It’s easy to shrug something off as impossible. We do it all the time – with jobs, with goals, with dreams. Frankly, it’s a wonder humans get anything accomplished at all what with all the time we spend talking ourselves down from impossibility.
Between you and me, I believe that inside each of us lies the power to change the world.
If you’ll stick with me, I’d like to share a story.
It’s not a story of great impact, but it covers a basic struggle: how do I approach my goal as myself?
I have always wanted to be a published author. I had no idea how to write a book, but plenty of other people did. When the idea first hit me, I devoured page upon page of “how to” novels. I’m not joking – hundreds. There are probably thousands left. And with all of that advice, all of that education – I just wasn’t getting it. It was like Algebra all over again.
What I really could have used was a guidebook entitled: Allison Janda’s guide to writing her first novel.
The truth? There are no guidebooks to life. You don’t discover a nice, neat black and white path with your name marked all over it. And while you can prepare yourself with advice from others (I can’t begin to tell you how many Elizabeth Gilbert/Janet Evanovich/John Grisham interviews I read) in the end, it’s just you, my friend. You work an 8 to 5? Wake up at 4:30. You don’t have a strong voice? Take a class. You have too many social engagements? Cancel a few. Excuses are just detours – and you could detour forever. I wrote and published 3 books in 9 months – I ran out of excuses. I created my own guidebook as I went along.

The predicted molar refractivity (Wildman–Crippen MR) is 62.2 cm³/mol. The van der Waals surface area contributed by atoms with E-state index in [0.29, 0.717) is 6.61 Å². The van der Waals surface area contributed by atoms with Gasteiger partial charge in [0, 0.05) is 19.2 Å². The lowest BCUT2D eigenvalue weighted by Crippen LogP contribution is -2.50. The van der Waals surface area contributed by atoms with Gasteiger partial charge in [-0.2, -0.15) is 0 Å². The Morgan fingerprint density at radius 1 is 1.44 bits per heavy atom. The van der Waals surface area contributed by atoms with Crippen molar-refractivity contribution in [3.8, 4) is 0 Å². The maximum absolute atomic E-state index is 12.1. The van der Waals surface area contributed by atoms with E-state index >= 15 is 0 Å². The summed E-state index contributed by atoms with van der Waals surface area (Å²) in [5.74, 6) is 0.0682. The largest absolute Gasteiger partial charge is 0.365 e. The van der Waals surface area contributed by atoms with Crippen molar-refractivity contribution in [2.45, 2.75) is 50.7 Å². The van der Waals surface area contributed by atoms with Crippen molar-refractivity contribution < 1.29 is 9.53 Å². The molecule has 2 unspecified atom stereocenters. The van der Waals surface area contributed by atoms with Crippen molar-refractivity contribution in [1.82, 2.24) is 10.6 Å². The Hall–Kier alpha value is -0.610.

That’s what so many of us miss. We’re constantly hunting for the “right” path or the “easy” way. Others have accomplished the dreams we wish to attain – but how? In the end – they just did it. They slogged through all the work and the time and the pain and the financial struggle and the dip in social life. You can too, you know. You have that power within you.
When we change whether by doing or not doing, we ourselves become different – it’s impossible not to. Those changes affect not only us, but also those around us and so on and so forth. A ripple. And maybe it’s a change that sees history books. But it doesn’t need to, to prove impactful.
What will you do to change the world?
PS: Here’s how Shane started changing the world – and inspired me to write this blog.